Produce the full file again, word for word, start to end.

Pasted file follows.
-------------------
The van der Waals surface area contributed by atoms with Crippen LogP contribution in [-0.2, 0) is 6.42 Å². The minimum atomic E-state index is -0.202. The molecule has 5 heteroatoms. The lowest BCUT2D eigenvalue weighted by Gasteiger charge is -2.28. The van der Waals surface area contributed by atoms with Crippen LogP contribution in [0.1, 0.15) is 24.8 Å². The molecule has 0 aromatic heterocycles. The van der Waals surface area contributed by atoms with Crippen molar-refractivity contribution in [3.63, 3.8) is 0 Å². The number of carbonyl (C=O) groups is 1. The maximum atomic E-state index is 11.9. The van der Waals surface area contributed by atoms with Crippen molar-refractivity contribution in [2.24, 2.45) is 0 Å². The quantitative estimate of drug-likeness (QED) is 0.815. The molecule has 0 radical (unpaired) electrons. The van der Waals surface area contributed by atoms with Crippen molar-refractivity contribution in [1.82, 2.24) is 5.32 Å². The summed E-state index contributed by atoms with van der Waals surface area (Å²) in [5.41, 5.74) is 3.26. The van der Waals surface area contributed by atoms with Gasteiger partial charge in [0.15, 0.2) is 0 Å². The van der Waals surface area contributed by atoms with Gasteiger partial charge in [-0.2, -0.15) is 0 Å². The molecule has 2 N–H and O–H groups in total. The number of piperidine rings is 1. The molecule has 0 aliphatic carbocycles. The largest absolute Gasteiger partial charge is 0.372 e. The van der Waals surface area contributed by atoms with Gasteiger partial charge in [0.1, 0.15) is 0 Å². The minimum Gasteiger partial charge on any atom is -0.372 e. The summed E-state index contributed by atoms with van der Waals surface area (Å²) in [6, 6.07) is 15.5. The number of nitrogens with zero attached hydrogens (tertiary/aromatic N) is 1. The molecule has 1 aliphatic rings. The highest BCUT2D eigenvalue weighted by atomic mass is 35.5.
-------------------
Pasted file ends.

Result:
The van der Waals surface area contributed by atoms with Crippen LogP contribution in [-0.2, 0) is 6.42 Å². The minimum atomic E-state index is -0.202. The molecule has 5 heteroatoms. The lowest BCUT2D eigenvalue weighted by Gasteiger charge is -2.28. The van der Waals surface area contributed by atoms with Crippen LogP contribution in [0.1, 0.15) is 24.8 Å². The molecule has 0 aromatic heterocycles. The van der Waals surface area contributed by atoms with Crippen molar-refractivity contribution in [3.63, 3.8) is 0 Å². The number of carbonyl (C=O) groups is 1. The maximum atomic E-state index is 11.9. The van der Waals surface area contributed by atoms with Crippen molar-refractivity contribution in [2.24, 2.45) is 0 Å². The quantitative estimate of drug-likeness (QED) is 0.815. The molecule has 0 radical (unpaired) electrons. The van der Waals surface area contributed by atoms with Crippen molar-refractivity contribution in [1.82, 2.24) is 5.32 Å². The summed E-state index contributed by atoms with van der Waals surface area (Å²) in [5.41, 5.74) is 3.26. The van der Waals surface area contributed by atoms with Gasteiger partial charge in [0.15, 0.2) is 0 Å². The van der Waals surface area contributed by atoms with Gasteiger partial charge in [-0.2, -0.15) is 0 Å². The molecule has 2 N–H and O–H groups in total. The number of piperidine rings is 1. The molecule has 0 aliphatic carbocycles. The largest absolute Gasteiger partial charge is 0.372 e. The van der Waals surface area contributed by atoms with Gasteiger partial charge in [0.1, 0.15) is 0 Å². The minimum Gasteiger partial charge on any atom is -0.372 e. The summed E-state index contributed by atoms with van der Waals surface area (Å²) in [6, 6.07) is 15.5. The number of nitrogens with zero attached hydrogens (tertiary/aromatic N) is 1. The molecule has 1 aliphatic rings. The highest BCUT2D eigenvalue weighted by atomic mass is 35.5.